Putting the two-stage rocket together got underway when ULA workers brought the bronze-colored first stage to the Vertical Integration Facility for stacking operations. The booster was secured aboard its mobile launcher, anchored on small supports that protrude from the platform. At liftoff, explosive bolts free the rocket and those supports will retract into the platform walls as the vehicle powers its way off the pad on 860,000 pounds of thrust.

Known as the Common Core Booster, the stage was pulled by a semi-truck up the road from the Atlas Spaceflight Operations Center high bay to the 30-story VIF building, where workers attached lifting cranes. The 106.6-foot-long stage was rotated vertically, then maneuvered into the building and stood upright on the mobile platform. The stage is equipped with a dual-nozzle RD-180 main engine that will burn kerosene fuel and supercold liquid oxygen during the initial minutes of flight.

The interstage adapter installation is next, securing the 12.5-foot diameter first stage to the 10-foot-wide Centaur upper stage. When the cryogenic upper stage is hoisted atop the interstage, the basic buildup of the Atlas 5 is completed.

TDRSfig3 Centaur’s single RL10 engine, fueled by liquid hydrogen and liquid oxygen, will perform the necessary burns to achieve orbital velocity and then shape the orbit for deployment of TDRS-K. The stage is 41.5 feet in length and also houses the navigation unit that serves as the rocket’s guidance brain.

The rocket is known as the 401 configuration of the multi-varient Atlas 5 family, which is tailored with strap-on solid boosters and different sized nose cones to match the cargo’s mass and size.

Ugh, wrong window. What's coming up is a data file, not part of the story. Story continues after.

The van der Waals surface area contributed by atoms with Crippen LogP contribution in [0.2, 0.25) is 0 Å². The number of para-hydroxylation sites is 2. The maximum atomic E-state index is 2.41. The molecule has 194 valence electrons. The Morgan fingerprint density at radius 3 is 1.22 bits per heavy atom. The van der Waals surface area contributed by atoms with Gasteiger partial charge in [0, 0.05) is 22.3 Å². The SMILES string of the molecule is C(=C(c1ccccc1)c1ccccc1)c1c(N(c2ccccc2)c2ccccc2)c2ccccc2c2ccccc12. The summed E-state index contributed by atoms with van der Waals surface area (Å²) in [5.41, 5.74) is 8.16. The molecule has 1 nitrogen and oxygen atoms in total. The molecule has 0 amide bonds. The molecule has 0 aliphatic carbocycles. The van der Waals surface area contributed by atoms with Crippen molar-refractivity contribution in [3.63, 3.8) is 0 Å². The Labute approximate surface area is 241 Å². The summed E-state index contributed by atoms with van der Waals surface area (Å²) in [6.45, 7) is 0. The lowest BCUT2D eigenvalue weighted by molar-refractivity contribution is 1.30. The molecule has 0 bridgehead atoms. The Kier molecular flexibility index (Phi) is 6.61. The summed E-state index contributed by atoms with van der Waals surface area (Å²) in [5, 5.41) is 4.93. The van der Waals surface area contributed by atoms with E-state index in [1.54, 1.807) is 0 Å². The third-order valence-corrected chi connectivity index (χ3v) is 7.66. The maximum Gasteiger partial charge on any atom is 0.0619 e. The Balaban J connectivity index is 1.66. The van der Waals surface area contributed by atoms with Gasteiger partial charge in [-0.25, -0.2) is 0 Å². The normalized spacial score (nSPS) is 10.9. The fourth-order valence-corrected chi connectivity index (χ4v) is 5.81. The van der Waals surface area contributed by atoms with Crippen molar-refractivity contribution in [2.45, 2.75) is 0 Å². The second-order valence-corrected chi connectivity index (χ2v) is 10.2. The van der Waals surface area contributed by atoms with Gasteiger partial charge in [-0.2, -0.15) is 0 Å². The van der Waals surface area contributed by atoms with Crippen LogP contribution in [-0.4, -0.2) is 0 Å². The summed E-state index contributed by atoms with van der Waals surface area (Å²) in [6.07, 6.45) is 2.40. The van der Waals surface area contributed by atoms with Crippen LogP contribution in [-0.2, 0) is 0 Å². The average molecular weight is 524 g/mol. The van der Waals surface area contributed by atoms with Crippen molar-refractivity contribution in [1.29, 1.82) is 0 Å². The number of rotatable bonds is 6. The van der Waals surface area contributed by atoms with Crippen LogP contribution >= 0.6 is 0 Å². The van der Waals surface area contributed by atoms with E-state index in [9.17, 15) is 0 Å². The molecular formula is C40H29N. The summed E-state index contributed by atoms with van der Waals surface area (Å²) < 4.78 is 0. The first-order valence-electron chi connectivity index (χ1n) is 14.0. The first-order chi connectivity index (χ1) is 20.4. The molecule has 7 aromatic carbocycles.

The spacecraft arrived from the Boeing factory on December 18th and has since undergone preflight electrical testing at the Astrotech processing facility in Titusville, Florida.

The satellite was encapsulated into the rocket’s nose cone on January 15th in preparation for delivery to the VIF and mounting atop the Centaur was completed on January 17th, which completed the assembly of the 19-story-tall launcher.

ULA and its customers have opted to delete the countdown dress rehearsals for 401 vehicles at the Cape, condensing the prelaunch timelines for such rockets, except for planetary missions.

Rollout to the launch complex occurs the day before liftoff, as the 1.4-million pound platform rides the rail tracks 1,800 feet from the VIF to the pad.

TDRSfig4 The seven-hour countdown begins at 1:52 p.m. EST on launch day, leading to cryogenic liquid oxygen and liquid hydrogen fueling operations starting at 6:59 p.m. for a planned blastoff at 8:52 p.m. EST, as the launch window opens for the first Atlas launch of the year and the 35th overall since 2002.

For TDRS-K, the plain two-stage launcher with no solids will provide ample performance to carry the Boeing-built satellite to orbit.

25 Years Of TDRS History
Twenty-five years ago, NASA inaugurated a new era in spacecraft communications with the launch of the first TDRS. This space-based system ultimately replaced an extensive network of ground tracking stations deployed for the Apollo missions and significantly increased the time available to mission operators to contact their flight vehicles.